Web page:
Writer. Nationality: British. Born: Tanzania. Education: Studied French at the Sorbonne in Paris; studied Italian at Perugia University. Family: Married the director Bernardo Bertolucci; sister of screenwriter Mark Peploe. Career: Met Michaelangelo Antonioni in the late 1960s and collaborated with him on his film of radical politics on a U.S. college campus, Zabriskie Point; began working with Bertolucci in mid-1970s, co-writing La Luna in 1979. Agent: Duncan Heath, International Creative Management, 8899 Beverly Boulevard, Los Angeles, CA 90048, U.S.A.
Films as Writer:
Zabriskie Point (Antonioni) (co)
La Luna (Bertolucci) (co)
High Season (+d)
Rough Magic (+d)
Besieged (Bertolucci—for TV) (+ assoc pr)
The Triumph of Love
Novecento (1900) (Bertolucci) (asst d)
By PEPLOE: articles—
Interview with Jonathan Demme, in Interview (New York), May 1988.
On PEPLOE: articles—
Kael, Pauline, "High Season," in The New Yorker, 4 April 1988.
Sragow, Michael, "Bertolucci's Better Half," http://www.salon.com/ent/col/srag/1999/06/17/peploe/, May 2000.
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In many ways, Clare Peploe had the perfect upbringing for a writer of movies. Both filmmakers and writers must have the ability to view their subjects with a certain detachment, even if the subject is themselves. Born in Africa to British parents who were both longtime ex-patriots, Peploe divided her youth among two continents and five countries. She still commutes between Italy and London, feeding an enduring longing for both the vibrant urban energy and the sensual Mediterranean sun. This life of contradictions has given Peploe an intimate knowledge of the fish-out-of-water experience that is often at the center of any dramatic production. The paradoxical search for both an individual identity and a place of belonging has become the focus of much of Peploe's own work.
Peploe's parents never owned a television, and, as a girl, she shied away from visual arts, citing her grandfather's fame in Scotland as a painter. But when she was a teenager in London, friends at Oxford introduced her to film. Her fascination with the cinema remained with her during her own multi-national college career, and when she met director Michaelangelo Antonioni in the late 1960s, she was open to the opportunity to be part of a film's production.
The spirit of rebellious questioning that characterized the times both contributed to Peploe's vision and provided her with her opportunity to develop her craft. "Getting into film wasn't so much about professional training then," she told Salon interviewer Michael Sragow, "Films were much more personal, and had more of a personal signature." Her collaborative work with Antonioni and, later, with her husband, Italian director Bernardo Bertolucci, helped her develop her own personal style.
Though panned by some critics for its stilted dialog and surrealistic approach, Zabriskie Point was a dream-like look at youthful rebellion. Co-written by an Italian and a pan-European British woman, the film necessarily embodies the outsider's view of very American cultural events. In La Luna, her first co-writing effort with Bertolucci, Peploe continues to explore the consciousness of the outsider, detailing the struggles of a boy to reconnect with his own heritage by finding his birth father, while floundering through drug use and a semi-incestuous relationship with his mother.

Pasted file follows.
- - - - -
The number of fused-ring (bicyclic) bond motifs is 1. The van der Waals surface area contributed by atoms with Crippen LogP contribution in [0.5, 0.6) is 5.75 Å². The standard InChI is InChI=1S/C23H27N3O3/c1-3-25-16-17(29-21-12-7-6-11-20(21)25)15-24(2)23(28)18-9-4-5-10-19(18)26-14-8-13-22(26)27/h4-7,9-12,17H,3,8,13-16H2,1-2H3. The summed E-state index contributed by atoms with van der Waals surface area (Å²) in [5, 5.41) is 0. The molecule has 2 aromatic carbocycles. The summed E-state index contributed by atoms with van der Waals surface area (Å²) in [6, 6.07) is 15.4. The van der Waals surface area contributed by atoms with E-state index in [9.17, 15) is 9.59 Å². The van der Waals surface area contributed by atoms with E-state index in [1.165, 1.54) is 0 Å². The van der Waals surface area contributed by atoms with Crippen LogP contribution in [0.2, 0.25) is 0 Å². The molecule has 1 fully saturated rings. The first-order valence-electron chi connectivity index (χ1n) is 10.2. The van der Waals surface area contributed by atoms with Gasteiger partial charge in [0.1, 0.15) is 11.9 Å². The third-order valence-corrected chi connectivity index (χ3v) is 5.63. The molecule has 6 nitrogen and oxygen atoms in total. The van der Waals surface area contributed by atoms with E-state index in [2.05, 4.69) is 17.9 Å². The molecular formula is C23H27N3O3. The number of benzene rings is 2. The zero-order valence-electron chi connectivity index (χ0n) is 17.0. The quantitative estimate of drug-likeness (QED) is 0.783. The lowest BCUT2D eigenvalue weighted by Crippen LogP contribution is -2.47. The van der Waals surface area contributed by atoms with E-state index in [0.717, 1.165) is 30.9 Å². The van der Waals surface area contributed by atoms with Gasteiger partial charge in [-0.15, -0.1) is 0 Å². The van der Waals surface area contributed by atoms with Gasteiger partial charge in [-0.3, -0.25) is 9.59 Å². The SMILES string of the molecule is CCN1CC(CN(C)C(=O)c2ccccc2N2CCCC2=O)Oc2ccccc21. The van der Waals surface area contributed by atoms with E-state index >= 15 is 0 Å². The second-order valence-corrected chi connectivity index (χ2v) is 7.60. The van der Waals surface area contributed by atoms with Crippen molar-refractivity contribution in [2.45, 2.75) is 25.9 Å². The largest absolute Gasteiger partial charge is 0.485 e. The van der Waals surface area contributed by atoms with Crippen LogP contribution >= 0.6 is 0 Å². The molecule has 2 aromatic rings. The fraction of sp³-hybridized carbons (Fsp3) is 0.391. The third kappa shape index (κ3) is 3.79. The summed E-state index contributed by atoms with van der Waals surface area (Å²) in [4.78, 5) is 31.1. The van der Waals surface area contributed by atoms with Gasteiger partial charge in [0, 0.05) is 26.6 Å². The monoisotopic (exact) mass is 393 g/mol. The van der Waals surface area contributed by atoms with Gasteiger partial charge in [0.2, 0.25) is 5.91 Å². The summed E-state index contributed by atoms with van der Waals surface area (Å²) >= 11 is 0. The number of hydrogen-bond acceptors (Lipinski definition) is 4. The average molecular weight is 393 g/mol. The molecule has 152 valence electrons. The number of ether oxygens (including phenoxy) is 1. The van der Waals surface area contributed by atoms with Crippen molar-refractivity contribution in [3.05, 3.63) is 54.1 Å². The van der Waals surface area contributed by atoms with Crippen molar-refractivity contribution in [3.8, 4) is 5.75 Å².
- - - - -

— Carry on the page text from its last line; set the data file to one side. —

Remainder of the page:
If her partnership with the famous Italian directors had resulted in weighty, even pretentious films, Peploe's own movies were much more lighthearted affairs, as if still rooted in the outsider's search for home and self. Using adventure, mystery, and even screwball comedy, Peploe shows a sure hand as a director, weaving the many complex concepts of her story into films that offer viewers a rousing good time.
Set in a tiny village on the island of Rhodes, High Season, released in 1988, is a comic mystery that draws upon Peploe's own ex-patriot background. A madcap romance largely overlooked by critics, it is nonetheless mightily entertaining and a successful film in terms of its own goals—to expose the contradictions inherent in both ex-patriotism, patriotism, and tourism—as well as revealing Peploe's gentle affection for the exotic lands in which she grew up.
Rough Magic, set in the jungles of Mexico in the 1950s, is a road movie and a lively blend of adventure and spirituality. A dark comedy, which some uneasy critics labeled "harsh" and "strange," the film exhibits Peploe's sharp eye for a literary work which will adapt successfully to the screen. Originally a James Hadley Chase story called "Miss Shumway Waves a Wand," Rough Magic tells the story of a young woman's search for a Mexican shaman and for magic, which she ultimately finds both within herself and in hilarious reality. Peploe films the story with such quirky fun that her poke at cultural imperialism passes almost unnoticed.
Peploe continues to collaborate with her husband, and she has taken both her skill at adaptation and her finely tuned sense of irony and humor back to Bertolucci. Their 1999 release, The Besieged, received critical accolades. Adapted from James Lesdun's The Siege, the film recounts the unlikely romance between a British classical musician and his African housekeeper, both living in Italy. Because she is so completely a cinematic rather than a theatrical writer, Peploe has kept her script spare, allowing facial expression and music to drive the movie as clearly as dialog. Critics have praised the gentler, more romantic Bertolucci that is evident in this film.
Peploe has a gift for finding the stories her life has given her a passion to tell, and her point of view is informed by many different cultural perspectives. This multicultural outlook, coupled with an acute sense of mischief, has enabled her to make incisive films that never lose sight of one of cinema's most important functions—to entertain.